Sunday, 10 November 2013

Water Pollution

During the past hundred years, due to new technologies, the world has changed in many ways. Some changes have improved the quality of life and health for many people. Others have affected peoples health care adversely causing different kinds of pollution that have harmed the environment.

TASK : What is Water Pollution? You need to write examples about types of pollution..

You can use this link, or maybe this one or in the guide of Water Pollution

Tuesday, 5 November 2013

Reading about droughts with Cody

We  read about droughts, use this link to read different texts or this page
After that you have to make the control text 

Send me the  control text

Sunday, 27 October 2013

Groundwater, the Hidden Source of life

What is the Groundwater?
How many amount of fresh water are there on the world?
What do you think about the groundwater as a human resource?

Sunday, 22 September 2013

Ability to recognise different directions

This geography resource pack is intended to develop pupils’ ability to recognise different directions. It centres on the four main points of the compass and contains teacher-led whiteboard activities for developing navigation and direction-following skills.

Sunday, 2 June 2013

Classical Orders of Greek Architecture

Towards the end of the seventh and during the sixth century BCE evolved the two major styles of Greek architecture: DORIC and IONIC. Evidence indicates that the older Doric order did not appear until after the Greeks had made full contact with Egypt, which began in 664. The earliest representation of a Doric capital appears on a Protocorinthian sherd of about 650. The most characteristic building type in Greek architecture is the temple.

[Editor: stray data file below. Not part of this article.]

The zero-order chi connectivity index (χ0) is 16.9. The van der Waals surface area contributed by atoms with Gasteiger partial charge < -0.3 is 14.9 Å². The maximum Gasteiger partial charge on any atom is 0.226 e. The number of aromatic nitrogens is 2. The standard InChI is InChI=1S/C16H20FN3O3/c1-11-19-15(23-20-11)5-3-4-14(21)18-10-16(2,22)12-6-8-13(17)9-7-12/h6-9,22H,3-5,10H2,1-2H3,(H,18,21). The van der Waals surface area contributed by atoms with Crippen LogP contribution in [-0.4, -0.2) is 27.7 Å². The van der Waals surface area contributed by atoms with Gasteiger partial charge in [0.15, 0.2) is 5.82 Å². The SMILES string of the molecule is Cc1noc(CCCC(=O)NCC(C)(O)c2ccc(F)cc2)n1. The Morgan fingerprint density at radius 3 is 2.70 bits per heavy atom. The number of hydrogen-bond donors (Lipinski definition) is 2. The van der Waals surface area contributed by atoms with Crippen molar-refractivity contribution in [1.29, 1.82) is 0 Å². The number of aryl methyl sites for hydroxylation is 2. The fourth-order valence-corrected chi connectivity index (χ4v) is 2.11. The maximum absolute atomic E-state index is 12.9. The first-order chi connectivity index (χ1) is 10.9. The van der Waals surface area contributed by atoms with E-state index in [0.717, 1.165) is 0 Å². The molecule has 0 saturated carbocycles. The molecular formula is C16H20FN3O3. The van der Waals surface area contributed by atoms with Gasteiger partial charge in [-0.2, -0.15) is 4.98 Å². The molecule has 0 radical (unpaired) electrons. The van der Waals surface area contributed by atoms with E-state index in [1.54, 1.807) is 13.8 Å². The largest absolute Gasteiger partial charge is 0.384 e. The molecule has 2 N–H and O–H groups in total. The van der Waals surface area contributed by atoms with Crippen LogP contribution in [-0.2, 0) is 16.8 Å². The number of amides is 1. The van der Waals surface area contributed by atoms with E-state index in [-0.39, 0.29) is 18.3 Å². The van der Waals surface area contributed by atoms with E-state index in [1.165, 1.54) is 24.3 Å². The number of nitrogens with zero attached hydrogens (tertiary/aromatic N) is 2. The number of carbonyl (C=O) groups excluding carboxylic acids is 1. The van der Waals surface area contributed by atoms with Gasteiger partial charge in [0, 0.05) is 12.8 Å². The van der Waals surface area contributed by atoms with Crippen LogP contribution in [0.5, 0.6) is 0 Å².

Rectangular plan for temples were already being adopted in the Geometric period, Their tructure was essentially a rectangular building (cella, or naos) that housed the cult statue, surrounded by a colonnade or peristyle. (Note: when the colonnade runs all the way around the cella, we refer to the temple as peripteral). Front and back porches (pronaos, opisthodomos) were formed by extending and thickening of the cella walls (antae; singular, anta). When two columns stand between the wall ends, described, in Latin, as being "in antis". A series of rules gradually developed which dictated general proportions, placement, and use of various decorative and functional members of the building.
Evolves through the Archaic period mostly in terms of refinements in proportion.
Distinguishing characteristics of the Doric order are:
1. A simple column shaft with twenty channels or flutes with sharp divisions (arrises) between them, and with three necking grooves near top. Slight convex tapering (entasis) from bottom to top
2. The column stands directly on the stylobate, without a base.
3. The capital has a swelling, cushion-like echinus, and a block-shaped slab for an abacus.
4. The architrave is a continuous undecorated flat surface.
The frieze has triglyphs ("three-grooved"), metopes, and regula-guttae and mutule-guttae constructions.
Higher and more slender than the Doric, and more highly decorated. Earliest manifestations found in Ionia (Asia Minor). Distinguishing characteristics of the Ionic Order:
1. The column shaft slender with twenty-four flutes separated by broad, flattened arrises.
2. The column has an elaborately carved base.
3. The capital consists of two hanging volutes, beneath which is an ornamental area, and above a thin abacus.
4. The architrave carved with three flat undecorated projecting bands.
The frieze is continuous flat surface that may been decorated with sculpture or painted.


By 400 BC, the Greeks had added a third type of column to the old Doric and Ionic styles. This was called the Corinthian column, after the city of Corinth. The Greeks never actually used the Corinthian column that much, but the Romans used it a lot.

The Corinthian style is fancier and heavier than the Ionic style. In Corinthian temples, the columns have a fancier base to stand on. At the top of the columns, on the capital, there's a stone carving of acanthus leaves, under the architrave (ARR-kuh-trayv). On the architrave, as in Ionic temples, there is a continuous frieze where the triglyphs and metopes would be on a Doric temple.Link to a visual dictionary.
Task: Make the summary of this text